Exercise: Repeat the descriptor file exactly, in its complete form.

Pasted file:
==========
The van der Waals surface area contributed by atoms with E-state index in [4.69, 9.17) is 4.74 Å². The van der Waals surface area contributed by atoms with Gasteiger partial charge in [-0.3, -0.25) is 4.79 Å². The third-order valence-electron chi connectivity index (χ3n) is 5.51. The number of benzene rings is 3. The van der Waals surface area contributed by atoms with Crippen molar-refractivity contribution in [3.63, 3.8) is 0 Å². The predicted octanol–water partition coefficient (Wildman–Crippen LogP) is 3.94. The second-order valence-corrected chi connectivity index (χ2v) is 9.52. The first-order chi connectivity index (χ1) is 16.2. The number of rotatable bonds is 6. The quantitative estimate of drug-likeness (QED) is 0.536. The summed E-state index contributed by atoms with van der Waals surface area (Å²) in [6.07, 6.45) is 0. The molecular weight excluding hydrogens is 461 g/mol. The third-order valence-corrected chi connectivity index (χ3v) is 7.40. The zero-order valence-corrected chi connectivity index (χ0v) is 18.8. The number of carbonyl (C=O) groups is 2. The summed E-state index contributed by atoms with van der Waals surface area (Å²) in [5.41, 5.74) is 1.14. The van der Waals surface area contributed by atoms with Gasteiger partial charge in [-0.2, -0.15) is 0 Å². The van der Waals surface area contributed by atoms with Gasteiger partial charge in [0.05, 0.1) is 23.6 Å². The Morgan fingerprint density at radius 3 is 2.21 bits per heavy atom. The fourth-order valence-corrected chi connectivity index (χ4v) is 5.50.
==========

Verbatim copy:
The van der Waals surface area contributed by atoms with E-state index in [4.69, 9.17) is 4.74 Å². The van der Waals surface area contributed by atoms with Gasteiger partial charge in [-0.3, -0.25) is 4.79 Å². The third-order valence-electron chi connectivity index (χ3n) is 5.51. The number of benzene rings is 3. The van der Waals surface area contributed by atoms with Crippen molar-refractivity contribution in [3.63, 3.8) is 0 Å². The predicted octanol–water partition coefficient (Wildman–Crippen LogP) is 3.94. The second-order valence-corrected chi connectivity index (χ2v) is 9.52. The first-order chi connectivity index (χ1) is 16.2. The number of rotatable bonds is 6. The quantitative estimate of drug-likeness (QED) is 0.536. The summed E-state index contributed by atoms with van der Waals surface area (Å²) in [6.07, 6.45) is 0. The molecular weight excluding hydrogens is 461 g/mol. The third-order valence-corrected chi connectivity index (χ3v) is 7.40. The zero-order valence-corrected chi connectivity index (χ0v) is 18.8. The number of carbonyl (C=O) groups is 2. The summed E-state index contributed by atoms with van der Waals surface area (Å²) in [5.41, 5.74) is 1.14. The van der Waals surface area contributed by atoms with Gasteiger partial charge in [-0.2, -0.15) is 0 Å². The van der Waals surface area contributed by atoms with Gasteiger partial charge in [0.05, 0.1) is 23.6 Å². The Morgan fingerprint density at radius 3 is 2.21 bits per heavy atom. The fourth-order valence-corrected chi connectivity index (χ4v) is 5.50.